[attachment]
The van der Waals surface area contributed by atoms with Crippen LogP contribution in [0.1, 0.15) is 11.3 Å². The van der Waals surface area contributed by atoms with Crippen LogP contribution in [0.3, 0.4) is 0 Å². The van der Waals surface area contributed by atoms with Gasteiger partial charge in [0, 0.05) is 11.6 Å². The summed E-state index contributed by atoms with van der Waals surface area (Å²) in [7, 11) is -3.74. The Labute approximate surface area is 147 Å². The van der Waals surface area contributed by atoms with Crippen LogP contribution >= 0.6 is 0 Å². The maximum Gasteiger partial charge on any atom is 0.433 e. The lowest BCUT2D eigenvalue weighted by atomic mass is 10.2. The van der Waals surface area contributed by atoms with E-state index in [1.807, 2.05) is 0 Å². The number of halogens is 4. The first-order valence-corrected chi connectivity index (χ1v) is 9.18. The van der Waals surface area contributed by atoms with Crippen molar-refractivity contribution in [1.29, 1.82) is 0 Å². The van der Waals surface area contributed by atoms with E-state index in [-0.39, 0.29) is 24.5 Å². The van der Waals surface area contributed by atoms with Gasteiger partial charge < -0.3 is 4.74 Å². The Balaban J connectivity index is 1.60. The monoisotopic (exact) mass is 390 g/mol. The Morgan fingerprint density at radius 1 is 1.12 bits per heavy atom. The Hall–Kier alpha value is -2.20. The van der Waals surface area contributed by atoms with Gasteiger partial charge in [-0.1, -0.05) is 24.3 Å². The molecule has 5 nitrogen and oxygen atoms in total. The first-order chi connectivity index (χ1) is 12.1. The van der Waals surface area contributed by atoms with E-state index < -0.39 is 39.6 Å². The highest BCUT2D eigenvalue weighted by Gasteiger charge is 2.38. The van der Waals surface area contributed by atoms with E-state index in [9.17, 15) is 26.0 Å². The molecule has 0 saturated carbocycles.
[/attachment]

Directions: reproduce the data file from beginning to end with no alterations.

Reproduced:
The van der Waals surface area contributed by atoms with Crippen LogP contribution in [0.1, 0.15) is 11.3 Å². The van der Waals surface area contributed by atoms with Crippen LogP contribution in [0.3, 0.4) is 0 Å². The van der Waals surface area contributed by atoms with Gasteiger partial charge in [0, 0.05) is 11.6 Å². The summed E-state index contributed by atoms with van der Waals surface area (Å²) in [7, 11) is -3.74. The Labute approximate surface area is 147 Å². The van der Waals surface area contributed by atoms with Crippen LogP contribution >= 0.6 is 0 Å². The maximum Gasteiger partial charge on any atom is 0.433 e. The lowest BCUT2D eigenvalue weighted by atomic mass is 10.2. The van der Waals surface area contributed by atoms with E-state index in [1.807, 2.05) is 0 Å². The number of halogens is 4. The first-order valence-corrected chi connectivity index (χ1v) is 9.18. The van der Waals surface area contributed by atoms with Crippen molar-refractivity contribution in [1.29, 1.82) is 0 Å². The van der Waals surface area contributed by atoms with E-state index in [-0.39, 0.29) is 24.5 Å². The van der Waals surface area contributed by atoms with Gasteiger partial charge < -0.3 is 4.74 Å². The Balaban J connectivity index is 1.60. The monoisotopic (exact) mass is 390 g/mol. The Morgan fingerprint density at radius 1 is 1.12 bits per heavy atom. The Hall–Kier alpha value is -2.20. The van der Waals surface area contributed by atoms with Gasteiger partial charge in [-0.1, -0.05) is 24.3 Å². The molecule has 5 nitrogen and oxygen atoms in total. The first-order chi connectivity index (χ1) is 12.1. The van der Waals surface area contributed by atoms with E-state index < -0.39 is 39.6 Å². The highest BCUT2D eigenvalue weighted by Gasteiger charge is 2.38. The van der Waals surface area contributed by atoms with E-state index in [9.17, 15) is 26.0 Å². The molecule has 0 saturated carbocycles.